Even in an era of debased public conversation, accusing people of “hatred” is a sign of intellectual bankruptcy, and indicates that you’ve lost the argument or that you don’t have enough confidence in your position to defend it. If you disagree with our positions on life, marriage and religious freedom, oppose us openly in the public square, legislatures and the courts. Don’t hide behind schoolyard insults.

Approaching a Dangerous Threshold

Wednesday, April 1st, 2015

Many years ago, the Supreme Court of the United States took up a case involving people who did not wish to conform to a law that they considered to be an imposition on their religious beliefs.  The government, backed by strong public opinion sought to enforce the law, and to compel this religious group to comply.

But they persisted in defending their civil rights, particularly their freedom of religion.  It was a time when it was widely understood that freedom of religion was actually a civil right, essential to well-ordered liberty.   People recalled that the freedom of religion was so important that it was explicitly enshrined in the United States Constitution in two separate places — in the Free Exercise and Establishment clauses of the First Amendment, and in the ban on religious tests for public office.  It was a time when freedom of religion was under attack around the world, with people of some faiths being openly and brutally persecuted.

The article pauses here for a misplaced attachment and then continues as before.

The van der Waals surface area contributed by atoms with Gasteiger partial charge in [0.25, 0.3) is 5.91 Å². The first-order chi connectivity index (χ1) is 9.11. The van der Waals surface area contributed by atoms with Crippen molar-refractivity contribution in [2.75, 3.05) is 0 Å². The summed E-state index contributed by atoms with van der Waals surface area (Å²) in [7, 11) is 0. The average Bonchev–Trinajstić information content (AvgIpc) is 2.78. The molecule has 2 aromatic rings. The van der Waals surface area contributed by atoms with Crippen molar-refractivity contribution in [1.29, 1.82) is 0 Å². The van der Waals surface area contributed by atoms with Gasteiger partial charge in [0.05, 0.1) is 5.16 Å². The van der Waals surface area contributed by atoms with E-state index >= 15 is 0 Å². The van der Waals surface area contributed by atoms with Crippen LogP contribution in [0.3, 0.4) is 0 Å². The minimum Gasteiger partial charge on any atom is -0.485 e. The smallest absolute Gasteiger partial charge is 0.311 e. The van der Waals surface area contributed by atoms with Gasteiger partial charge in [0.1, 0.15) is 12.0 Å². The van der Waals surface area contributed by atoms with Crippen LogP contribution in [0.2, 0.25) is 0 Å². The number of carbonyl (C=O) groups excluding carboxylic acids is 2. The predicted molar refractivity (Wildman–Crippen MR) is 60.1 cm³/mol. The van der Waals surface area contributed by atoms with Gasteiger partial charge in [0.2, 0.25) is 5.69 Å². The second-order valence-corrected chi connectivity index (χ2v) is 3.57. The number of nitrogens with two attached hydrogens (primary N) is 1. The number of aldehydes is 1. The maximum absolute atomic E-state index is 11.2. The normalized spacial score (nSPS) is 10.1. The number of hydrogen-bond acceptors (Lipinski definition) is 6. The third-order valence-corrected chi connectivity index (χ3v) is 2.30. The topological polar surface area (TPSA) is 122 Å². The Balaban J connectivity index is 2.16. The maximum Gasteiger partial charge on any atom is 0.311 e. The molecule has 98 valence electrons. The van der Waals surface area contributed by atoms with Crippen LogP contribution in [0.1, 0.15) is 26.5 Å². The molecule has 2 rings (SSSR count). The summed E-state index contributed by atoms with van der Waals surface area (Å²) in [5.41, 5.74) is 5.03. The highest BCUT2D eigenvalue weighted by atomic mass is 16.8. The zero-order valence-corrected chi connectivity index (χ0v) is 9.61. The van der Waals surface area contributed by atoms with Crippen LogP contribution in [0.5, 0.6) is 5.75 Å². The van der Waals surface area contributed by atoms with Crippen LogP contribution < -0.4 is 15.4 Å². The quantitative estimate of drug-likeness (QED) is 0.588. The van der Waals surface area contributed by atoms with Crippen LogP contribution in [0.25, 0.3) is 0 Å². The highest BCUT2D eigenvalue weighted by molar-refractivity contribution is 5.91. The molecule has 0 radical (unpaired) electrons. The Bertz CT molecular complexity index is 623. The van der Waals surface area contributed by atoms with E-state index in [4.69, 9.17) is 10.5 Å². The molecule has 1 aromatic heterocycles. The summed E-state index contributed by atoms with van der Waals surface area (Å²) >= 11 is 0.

But it was also a time when unpopular religions still faced legal obstacles in the United States.  Some faiths were considered to be out of step with American values, out of the mainstream of acceptable opinion, and were widely criticized and even derided in the popular media.

The group in that case was the Jehovah’s Witnesses, and the law required their children to recite the Pledge of Allegiance.  They took the issue all the way to the Supreme Court, in hopes that the highest court of our land would defend their right to live in keeping with their faith, and would grant them an exemption from the law.  The Supreme Court agreed with them, and reversed an earlier decision that gave their religious interests little respect.  In doing so, the Supreme Court, in the words of Justice Jackson, said something very significant about the nature of our government, and the importance of respecting dissent: